Before the coming of humankind and the halflings, and even before the Clansrule, when the Peak was the Crownhold of the one true Dwarf-King, Oldengar's fed the citadels. Two small mountain valleys, largely secluded and inaccessible to the surrounding mountains, the valleys have long been agricultural breadbaskets for the dwarves of the Starfrost Mountains. Their traditions are old and well-established, and half the families who farm these lands are dwarves (who tend to be a minority in the other rural locales).
There are two gates that lead out of Caer Goldhelm: one for the North Valley, and the other for the South Valley.
The North Valley
The North Valley is the oldest settled portion of Oldengar's Valley, responsible for feeding many dwarven generations.
- Eldisal: Eldisal is the largest of the Oldengar hamlets; indeed, its size has all but made it a small town by this point. Eldisal is built up against the stone of the mountains, this wall of stone inset with a great gate of dwarven make that guards the passage into Caer Goldhelm. A great market square lies just past the gates, allowing Goldhelm merchants to make quick work of shopping. The square is flanked by the Thanehall of Thane Mondigen, and the Valley's sole inn, the Madrigal's Whimsy, which mostly caters to sellers from deeper in the Valley seeking to sell their wares at the markets.
- The Watchman's Tower: A modest keep with a tall tower at its heart built upon a tall central hill, the Watchman's Tower is garrisoned by soldiers, both yeomen of Thane Mondigen and a small troop of dwarven soldiery from Caer Goldhelm. At least one watcher is constantly on duty here, watching for the signal for trouble, lit in one of the upper towers of a Thane's Barn from any of the northern valley hamlets: a pillar of alchemical smoke during the day, or a great bonfire of white alchemical fire by night.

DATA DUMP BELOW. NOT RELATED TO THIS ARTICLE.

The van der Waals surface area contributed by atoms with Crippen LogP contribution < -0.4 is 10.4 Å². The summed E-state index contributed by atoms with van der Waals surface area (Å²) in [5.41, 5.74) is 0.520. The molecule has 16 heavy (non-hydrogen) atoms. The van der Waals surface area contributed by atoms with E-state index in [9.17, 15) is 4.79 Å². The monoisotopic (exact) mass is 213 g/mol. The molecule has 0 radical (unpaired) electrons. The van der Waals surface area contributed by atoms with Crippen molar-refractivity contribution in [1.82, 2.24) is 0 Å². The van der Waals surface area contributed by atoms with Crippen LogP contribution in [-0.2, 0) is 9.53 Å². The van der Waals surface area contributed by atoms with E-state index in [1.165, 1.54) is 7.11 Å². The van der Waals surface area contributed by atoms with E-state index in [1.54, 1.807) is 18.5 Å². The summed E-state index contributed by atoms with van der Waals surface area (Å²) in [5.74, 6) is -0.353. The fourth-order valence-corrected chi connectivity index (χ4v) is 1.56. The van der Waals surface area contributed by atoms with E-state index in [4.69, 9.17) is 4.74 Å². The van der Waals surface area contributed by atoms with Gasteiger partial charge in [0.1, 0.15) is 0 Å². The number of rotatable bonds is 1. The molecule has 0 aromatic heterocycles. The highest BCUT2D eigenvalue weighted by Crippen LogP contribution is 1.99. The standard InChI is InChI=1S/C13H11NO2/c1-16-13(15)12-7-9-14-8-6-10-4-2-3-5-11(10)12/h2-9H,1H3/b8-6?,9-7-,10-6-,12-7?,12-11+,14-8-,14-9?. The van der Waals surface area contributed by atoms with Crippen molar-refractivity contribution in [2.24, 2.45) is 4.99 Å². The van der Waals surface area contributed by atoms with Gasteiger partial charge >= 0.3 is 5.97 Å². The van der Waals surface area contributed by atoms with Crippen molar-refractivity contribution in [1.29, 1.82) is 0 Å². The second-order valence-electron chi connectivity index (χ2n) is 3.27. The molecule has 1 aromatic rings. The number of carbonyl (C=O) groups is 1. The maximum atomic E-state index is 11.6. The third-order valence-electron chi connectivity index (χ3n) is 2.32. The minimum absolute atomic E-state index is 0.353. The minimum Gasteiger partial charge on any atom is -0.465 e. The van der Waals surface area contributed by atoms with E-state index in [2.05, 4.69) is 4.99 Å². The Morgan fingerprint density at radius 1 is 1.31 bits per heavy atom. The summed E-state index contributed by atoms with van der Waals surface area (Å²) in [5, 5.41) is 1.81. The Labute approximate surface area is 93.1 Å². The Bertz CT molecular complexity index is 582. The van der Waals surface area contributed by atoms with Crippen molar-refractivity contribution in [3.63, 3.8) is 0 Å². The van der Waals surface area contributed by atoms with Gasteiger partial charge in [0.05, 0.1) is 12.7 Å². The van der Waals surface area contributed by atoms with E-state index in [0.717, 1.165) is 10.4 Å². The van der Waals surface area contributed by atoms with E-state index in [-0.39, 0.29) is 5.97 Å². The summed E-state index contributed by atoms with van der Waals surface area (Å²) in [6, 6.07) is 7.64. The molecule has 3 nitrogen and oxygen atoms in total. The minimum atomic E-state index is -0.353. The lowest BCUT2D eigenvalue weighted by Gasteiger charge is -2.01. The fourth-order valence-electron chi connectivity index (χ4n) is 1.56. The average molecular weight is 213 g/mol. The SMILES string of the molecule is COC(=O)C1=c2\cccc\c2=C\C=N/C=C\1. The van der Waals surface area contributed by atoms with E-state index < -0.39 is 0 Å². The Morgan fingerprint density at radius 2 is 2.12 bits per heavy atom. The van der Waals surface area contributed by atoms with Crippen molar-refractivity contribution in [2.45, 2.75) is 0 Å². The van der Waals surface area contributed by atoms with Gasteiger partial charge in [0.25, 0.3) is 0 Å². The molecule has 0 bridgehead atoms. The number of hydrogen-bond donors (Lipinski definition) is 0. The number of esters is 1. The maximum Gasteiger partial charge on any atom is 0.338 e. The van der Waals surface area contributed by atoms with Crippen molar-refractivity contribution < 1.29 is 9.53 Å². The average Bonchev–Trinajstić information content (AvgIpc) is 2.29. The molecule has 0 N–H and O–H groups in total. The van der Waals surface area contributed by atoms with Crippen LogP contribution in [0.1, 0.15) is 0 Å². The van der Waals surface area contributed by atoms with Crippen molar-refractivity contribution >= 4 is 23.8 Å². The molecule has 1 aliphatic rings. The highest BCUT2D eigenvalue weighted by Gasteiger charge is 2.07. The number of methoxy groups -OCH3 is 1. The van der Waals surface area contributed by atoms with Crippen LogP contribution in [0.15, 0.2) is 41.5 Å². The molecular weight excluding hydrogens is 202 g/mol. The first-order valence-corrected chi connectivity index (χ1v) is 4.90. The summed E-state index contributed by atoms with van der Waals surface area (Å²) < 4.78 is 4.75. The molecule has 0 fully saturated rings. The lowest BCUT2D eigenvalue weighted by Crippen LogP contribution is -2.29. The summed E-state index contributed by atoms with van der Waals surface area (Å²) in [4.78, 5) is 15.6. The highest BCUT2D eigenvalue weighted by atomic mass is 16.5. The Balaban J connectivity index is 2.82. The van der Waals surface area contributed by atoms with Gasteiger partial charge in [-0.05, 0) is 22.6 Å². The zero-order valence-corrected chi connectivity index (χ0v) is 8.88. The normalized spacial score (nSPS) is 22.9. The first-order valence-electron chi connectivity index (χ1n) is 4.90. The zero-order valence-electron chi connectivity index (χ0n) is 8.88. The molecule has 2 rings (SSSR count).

- Amindal: Easily the smallest of the northern valley's hamlets, Amindal is home to the area's main clergy of the Mysteries Pastoral, who have built and maintain a pavilion (called the Triune Altar) for gatherings in the crux between four of the largest fields. During the various festivals, many people can be found here celebrating. The rest of the time, at least one adherent remains here, particularly during work days, where they offer water and shade to workers.
- Gromann: Easily half of the farmers in Gromann are dwarves (mostly hill dwarves), of old clans whose people have always taken pride in providing food for their people. Indeed, the town (and the loch above it) are named for Gromann Blackearth, the founder of Clan Blackearth, whose ancient, sprawling farm estate is the largest landmark here.
- Loch Gromann: Loch Gromann is a cold highland loch which actually sits on higher ground than the valley below. Torrential rains have caused it to leap its boundaries before, flooding the lands around Gromann, but these flash floods are incredibly rare today, particularly because of the dwarf-wrought levees which the locals also use as docking supports for their boats and fishing spots. Loch Gromann is also well-known for the fish taken from its waters, a fine blue-white-grey loch salmon.